Agriculture is the backbone of Zimbabwe’s economy and will continue to be so in the long tterm future. The sector provides employment for some 70% of the population and contributes between 11 and 14 percent of GDP. Recent droughts have caused the agricultural sector to experience crop failures and livestock loss, thus undermining the economy’s overall growth. Zimbabwe’s manufacturing sector is one of the most developed and diversified in Africa producing more than 8000 different products, the manufacturing sector contributes about 25% to the Gross Domestic Product. The mining industry plays a major role in the country’s economy contributing 4 percent to the country’s GDP and 6 percent to employment. It is the second largest major foreign exchange earner after agriculture and contributes about 13% of the economy’s foreign exchange earnings. Zimbabwe has the world’s largest high grade chromite resources base and the second largest deposits of platinum group metals. Significant reserves of gold, copper, nickel, coal and asbestos can also be found in the country.
One of the greatest engineering achievements of the last century, the construction of the 112m high Kariba Dam wall, has tamed the strength of the great Zambezi and created one of the world’s man made lakes. On the shores of the 5180 sq km lake, picturesque resorts, play host to visitors who come to sail, water-ski, sunbathe, fish for the fighting tiger fish, for which Kariba has become famous, or gamble at the casino. Lake Kariba is also fished commercially.
The magnificent spectacle of Africa’s wildlife is another factor in Zimbabwe’s tourist success. No one can fail to be moved or excited by the sight of a herd of elephants moving with a ponderous grace to a waterhole, or rolling in mud-baths like children at play; a lion moving stealthily in pursuit of its prey, herd of skittish wildbeast of neat zebra, or the seesaw gallop of giraffe. The ‘Big Five’ i.e. elephant, buffalo, lion, leopard and rhinoceros can all be seen in their natural habitats in the country. As one of the progressive countries in Africa in the field of wildlife management, Zimbabwe has reserved 5 million hectares or 13 percent of the country’s land area as parks of wildlife estates conserving one of the world’s largest remaining concentrations of animal life.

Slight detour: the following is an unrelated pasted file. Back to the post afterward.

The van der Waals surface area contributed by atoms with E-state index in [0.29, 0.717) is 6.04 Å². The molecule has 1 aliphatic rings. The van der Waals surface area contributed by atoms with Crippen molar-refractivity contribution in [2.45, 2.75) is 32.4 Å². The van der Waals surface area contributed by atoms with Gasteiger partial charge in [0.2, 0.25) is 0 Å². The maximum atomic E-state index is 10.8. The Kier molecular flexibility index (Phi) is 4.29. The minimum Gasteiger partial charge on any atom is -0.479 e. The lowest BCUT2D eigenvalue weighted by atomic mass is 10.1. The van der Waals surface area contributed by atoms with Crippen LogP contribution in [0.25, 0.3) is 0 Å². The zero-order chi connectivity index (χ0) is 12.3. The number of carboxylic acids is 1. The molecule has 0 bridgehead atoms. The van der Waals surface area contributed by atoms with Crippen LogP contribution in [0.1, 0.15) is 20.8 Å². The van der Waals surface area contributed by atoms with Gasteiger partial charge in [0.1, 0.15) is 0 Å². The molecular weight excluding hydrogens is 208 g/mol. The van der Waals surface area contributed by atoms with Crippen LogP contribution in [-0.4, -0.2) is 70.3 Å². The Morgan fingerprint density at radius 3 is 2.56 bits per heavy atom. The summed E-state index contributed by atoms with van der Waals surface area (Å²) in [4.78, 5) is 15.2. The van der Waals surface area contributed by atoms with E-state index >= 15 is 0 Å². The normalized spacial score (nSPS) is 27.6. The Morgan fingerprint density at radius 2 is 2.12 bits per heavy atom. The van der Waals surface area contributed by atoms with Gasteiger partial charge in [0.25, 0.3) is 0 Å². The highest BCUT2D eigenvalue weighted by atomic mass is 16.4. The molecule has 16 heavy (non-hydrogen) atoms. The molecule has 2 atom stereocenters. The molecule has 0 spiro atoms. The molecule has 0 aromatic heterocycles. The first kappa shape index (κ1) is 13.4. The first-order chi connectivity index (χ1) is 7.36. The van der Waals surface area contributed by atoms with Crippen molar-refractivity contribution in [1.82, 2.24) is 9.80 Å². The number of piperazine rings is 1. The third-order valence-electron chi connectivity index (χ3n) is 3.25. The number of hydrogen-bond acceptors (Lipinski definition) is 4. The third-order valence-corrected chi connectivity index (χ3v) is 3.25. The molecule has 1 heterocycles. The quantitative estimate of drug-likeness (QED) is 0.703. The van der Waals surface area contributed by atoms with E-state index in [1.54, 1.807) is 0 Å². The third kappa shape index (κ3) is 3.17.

THE VICTORIA FALLS
The world renowned Victoria Falls, which the local Kololo tribe call Mosioa-tunya (the smoke that thunders) are one of Africa’s scenic enchanting sights. They were named after Queen Victoria by the first white man to see them, explorer David Livingstone in 1855. When local people showed him 5,45 million liters of water plunging every minute into a 100 meter deep chasm, David Livingstone was overwhelmed by their splendour and he immediately christened them after his queen. At the falls the Zambezi River is over 1,6 km wide, and plunges into a 106 m deep chasm, which runs across the path of the river.